Which brings me back to my feelings about aquariums today. NO WAY am I going to one with an octopus. Another interesting piece of information I learned in my research for this post? Octopuses have fantastic eyesight. I know if I visit an aquarium, the resident octopus will spot me, far back in the crowd, and decide “this is it, now’s the time. I’m busting out of here and that chick is going to get it.”

Don’t even bother trying to convince me otherwise. I’ve already proven I know more than the grown-ups.


Images © geosap — Adobe Stock

Note: While there is a general consensus in the discussions I read that the word “octopus” is of Greek origin, there was some disagreement about the plural. Some said it would be “octopuses,” while others emphatically stated it should be “octopodes.” One man disagreed with all of that, saying the word actually has it origins in Latin, which would, indeed, make the plural “octopi.”


On the Balance, Fear is an Equal Weight

In July 1999, while in New York for my brother’s wedding, my aunt & I stopped to shop in the World Trade Center. She pushed for the $20 elevator ride to the top, but I balked.

“I’m scared of heights,” I admitted. “I mean, it’s not like I think I’m going to fall off the building if we go up there, but I’d be too terrified to enjoy it.”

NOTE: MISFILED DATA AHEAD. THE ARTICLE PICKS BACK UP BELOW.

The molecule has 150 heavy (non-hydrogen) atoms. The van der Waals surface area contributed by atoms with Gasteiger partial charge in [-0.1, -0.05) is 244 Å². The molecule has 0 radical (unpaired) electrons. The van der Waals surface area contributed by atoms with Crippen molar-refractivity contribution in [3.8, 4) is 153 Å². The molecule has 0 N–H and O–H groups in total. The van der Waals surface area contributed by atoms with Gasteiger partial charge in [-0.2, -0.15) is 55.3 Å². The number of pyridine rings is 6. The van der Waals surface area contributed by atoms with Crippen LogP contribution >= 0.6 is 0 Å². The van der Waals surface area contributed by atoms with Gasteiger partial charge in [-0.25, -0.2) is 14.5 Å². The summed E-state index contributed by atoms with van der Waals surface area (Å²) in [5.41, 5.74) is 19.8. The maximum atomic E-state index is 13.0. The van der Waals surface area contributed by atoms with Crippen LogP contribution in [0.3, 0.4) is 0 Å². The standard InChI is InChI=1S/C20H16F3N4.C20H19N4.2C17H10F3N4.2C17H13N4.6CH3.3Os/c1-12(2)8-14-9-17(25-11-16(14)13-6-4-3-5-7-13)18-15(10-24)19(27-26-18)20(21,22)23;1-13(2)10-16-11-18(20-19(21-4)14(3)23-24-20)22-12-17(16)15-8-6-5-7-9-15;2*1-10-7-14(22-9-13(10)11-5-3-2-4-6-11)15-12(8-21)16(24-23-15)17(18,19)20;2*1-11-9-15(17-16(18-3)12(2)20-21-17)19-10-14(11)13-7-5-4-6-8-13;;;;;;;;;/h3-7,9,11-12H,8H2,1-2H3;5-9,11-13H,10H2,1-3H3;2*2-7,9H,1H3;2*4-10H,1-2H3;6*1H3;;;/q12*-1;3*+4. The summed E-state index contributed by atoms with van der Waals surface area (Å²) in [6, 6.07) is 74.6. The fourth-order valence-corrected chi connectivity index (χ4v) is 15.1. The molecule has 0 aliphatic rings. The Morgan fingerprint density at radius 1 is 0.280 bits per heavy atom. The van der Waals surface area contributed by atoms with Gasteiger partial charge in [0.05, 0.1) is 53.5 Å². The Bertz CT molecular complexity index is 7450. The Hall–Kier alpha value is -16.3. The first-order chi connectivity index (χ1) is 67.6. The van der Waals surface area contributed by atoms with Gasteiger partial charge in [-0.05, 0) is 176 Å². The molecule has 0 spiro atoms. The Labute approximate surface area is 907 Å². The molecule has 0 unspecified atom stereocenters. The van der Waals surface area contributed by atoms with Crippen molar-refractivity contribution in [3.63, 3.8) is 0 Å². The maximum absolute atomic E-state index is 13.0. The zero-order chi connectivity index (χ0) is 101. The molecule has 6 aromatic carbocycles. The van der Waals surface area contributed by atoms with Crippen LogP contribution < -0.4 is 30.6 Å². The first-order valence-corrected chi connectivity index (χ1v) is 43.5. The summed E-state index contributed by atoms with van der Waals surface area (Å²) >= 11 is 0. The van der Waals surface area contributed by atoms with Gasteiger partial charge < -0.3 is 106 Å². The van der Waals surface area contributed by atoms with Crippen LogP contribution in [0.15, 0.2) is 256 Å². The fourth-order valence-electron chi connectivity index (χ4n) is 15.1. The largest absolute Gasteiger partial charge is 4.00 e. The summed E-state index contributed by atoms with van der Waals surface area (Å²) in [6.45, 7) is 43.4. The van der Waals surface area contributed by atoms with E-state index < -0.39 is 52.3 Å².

“Once you’ve had brain surgery,” she replied, referring to a tumor she’d had removed a few years earlier, “nothing scares you.”

As I stared at the Twin Towers, I hoped she’d never endure nothing more frightening than that growth in her brain. Sadly, that wasn’t the case, as her health problems dwindled in comparison to events the following May. Her son, my cousin, went missing, and has never been found. He is presumed to have been murdered.

And of course, just two years later, those buildings we shopped under and gazed upon collapsed under the force and heat of two jet airplanes that had deliberately been flown at horrific speed straight into them.

I don’t live in fear of events like those on a daily basis, although clearly they can and do happen, but living without the awareness and respect for what life can bring you on any scale seems foolhardy.

Is fear holding you back is a legitimate question, but one that should be coupled with, is that fear a safety measure or a roadblock? If you aren’t pursuing your dreams because the risk greatly outweighs the reward, then consider the fear a gift. Not all dreams are golden opportunities waiting for you to have the courage to make them come true. Some are escapist fantasies with little basis in reality.

cat-320536_640-pixabay
Now what?

At different points in our life, when our responsibilities shift and change, we have a greater or lesser tolerance for risk. Some of us, quite frankly, aren’t good at “jumping off cliffs.” There needs to be some stability in our decisions or we fall apart before the outcome of our decision is determined.

Others thrive on risk, the fear is a motivator, a fuel that sends them from one adventure to another.

We all land somewhere on a tolerance spectrum of risk vs. reward, and as appealing as the phrase “let go of your fears” may be, not all of us should do just that. Our fears can be our friend, not because they rule us, but because they guide us.

Respect yourself, respect your fears, but respect the proper opportunities before they go by, as well. Life is a balancing act.


Photos courtesy Pixabay